Risk of future Nepal-India earthquake increases
There is an increased risk of a future major earthquake in an area that straddles the west of Nepal and India, scientists warn.
New data has revealed that the devastating quake that hit Nepal in April did not release all of the stress that had built up underground, and has pushed some of it westwards.
The research is published in the journals Nature Geoscience and Science.
Its authors say more monitoring is now needed in this area.
Prof Jean-Philippe Avouac, from the University of Cambridge, told BBC News: "This is a place that needs attention, and if we had an earthquake today, it would be a disaster because of the density of population not just in western Nepal but also in northern India, in the Gangetic plain."
The 7.8 magnitude earthquake that struck Nepal earlier this year killed about 9,000 people, and left many thousands more injured and homeless.
It occurred in a geological collision zone, where the Indian tectonic plate pushes north into the Eurasian plate, moving the ground an average of 2cm a year.
Over decades, stress built up along a stretch of the fault line, which is called the Main Himalayan Thrust fault, close to Nepal's capital Kathmandu.
The boundary between the two plates in this area had become locked - stuck together by friction, and so immobile - building up energy that only a major earthquake could release.
However, the quake on 25 April only released part of this pent-up pressure.
"If the earthquake had ruptured all the locked zone all the way to the front of the Himalayas, it would have been a much larger earthquake," said Prof Avouac.
Instead, the researchers believe that some of this stress has shifted west, to an area stretching from the west of Pokhara in Nepal to the north of Delhi in India.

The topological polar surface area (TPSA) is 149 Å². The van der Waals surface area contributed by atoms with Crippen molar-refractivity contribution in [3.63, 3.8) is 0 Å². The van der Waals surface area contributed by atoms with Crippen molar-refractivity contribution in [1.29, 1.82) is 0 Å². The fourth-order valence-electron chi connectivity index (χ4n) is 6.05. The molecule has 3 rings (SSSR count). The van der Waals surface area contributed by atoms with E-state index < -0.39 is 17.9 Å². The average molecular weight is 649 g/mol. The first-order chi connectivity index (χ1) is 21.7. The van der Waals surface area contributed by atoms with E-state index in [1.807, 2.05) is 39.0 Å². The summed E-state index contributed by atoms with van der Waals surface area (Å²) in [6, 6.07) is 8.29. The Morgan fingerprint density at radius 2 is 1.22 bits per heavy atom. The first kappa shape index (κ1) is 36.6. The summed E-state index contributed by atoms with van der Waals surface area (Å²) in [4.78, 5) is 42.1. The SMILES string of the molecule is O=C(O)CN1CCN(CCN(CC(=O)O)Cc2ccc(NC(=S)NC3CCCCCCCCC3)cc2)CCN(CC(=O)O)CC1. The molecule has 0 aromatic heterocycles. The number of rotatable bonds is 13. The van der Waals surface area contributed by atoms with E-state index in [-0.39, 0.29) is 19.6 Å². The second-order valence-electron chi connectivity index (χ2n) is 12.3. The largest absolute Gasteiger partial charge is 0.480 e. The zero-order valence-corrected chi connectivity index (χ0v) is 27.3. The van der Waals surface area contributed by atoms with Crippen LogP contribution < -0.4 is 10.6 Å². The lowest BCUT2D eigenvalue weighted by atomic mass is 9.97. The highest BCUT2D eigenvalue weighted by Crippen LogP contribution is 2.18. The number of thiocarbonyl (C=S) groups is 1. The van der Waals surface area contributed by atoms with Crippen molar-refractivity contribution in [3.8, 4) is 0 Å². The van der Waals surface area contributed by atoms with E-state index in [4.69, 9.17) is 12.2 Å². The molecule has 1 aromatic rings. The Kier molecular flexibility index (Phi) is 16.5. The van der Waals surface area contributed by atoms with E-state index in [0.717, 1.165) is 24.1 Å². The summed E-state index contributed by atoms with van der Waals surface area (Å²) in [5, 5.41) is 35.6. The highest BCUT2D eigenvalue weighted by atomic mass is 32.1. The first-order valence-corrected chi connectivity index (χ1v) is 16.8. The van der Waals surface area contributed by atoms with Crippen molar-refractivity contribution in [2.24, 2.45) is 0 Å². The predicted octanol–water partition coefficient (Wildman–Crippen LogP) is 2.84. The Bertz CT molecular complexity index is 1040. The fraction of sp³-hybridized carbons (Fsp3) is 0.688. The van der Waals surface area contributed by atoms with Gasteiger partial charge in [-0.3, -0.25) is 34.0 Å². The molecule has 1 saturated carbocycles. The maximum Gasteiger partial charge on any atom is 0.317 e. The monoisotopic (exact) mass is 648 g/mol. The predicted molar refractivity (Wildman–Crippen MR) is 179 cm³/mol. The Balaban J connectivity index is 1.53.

A major earthquake there is already long overdue: the last happened in 1505 and is estimated to have exceeded M8.5. The researchers say the new stress that has moved there could already be adding to the tension that has been building up over five centuries.
"At the moment, we are quite worried about western Nepal," said Prof Avouac.
The team says extra monitoring by the research community is now needed, although it is impossible to predict accurately when the natural disaster might strike.
"We don't want to scare people, but it is important they are aware that they are living in a place where there is a lot of energy available," Prof Avouac explained.
"A lot of families are building their own houses in Nepal. With minimum care, it is possible to build small buildings that can withstand large earthquakes."
Commenting on the research, Prof David Rothery from Open University said: "Monitoring techniques have now advanced to the stage where we can work out how a previously 'locked' fault has 'unzipped' during the couple of minutes that it takes a major earthquake to happen.
"Lives would be saved by drilling school children in western Nepal and the nearby plains of northern India in how to react in the event of an earthquake, and in ensuring that at least school buildings are adequately constructed to survive seismic shaking."
Data from advanced GPS stations has also revealed that the death toll could have been far higher. These stations track tiny shifts in ground position, at a rate of five measurements every second.
Scientists say the seismic waves travelling underground were a lower frequency than expected, causing the ground to vibrate more gently.
Prof Avouac said: "When I heard about this M7.8 earthquake happening so close to Kathmandu, I was prepared for a death toll in the order of 300,000 or 400,000 people.
"But this earthquake didn't generate a lot of high frequency waves, which would have been devastating for the small buildings in Kathmandu. They could withstand the earthquake because of the characteristics of the 'pulse' - and its relative smoothness."
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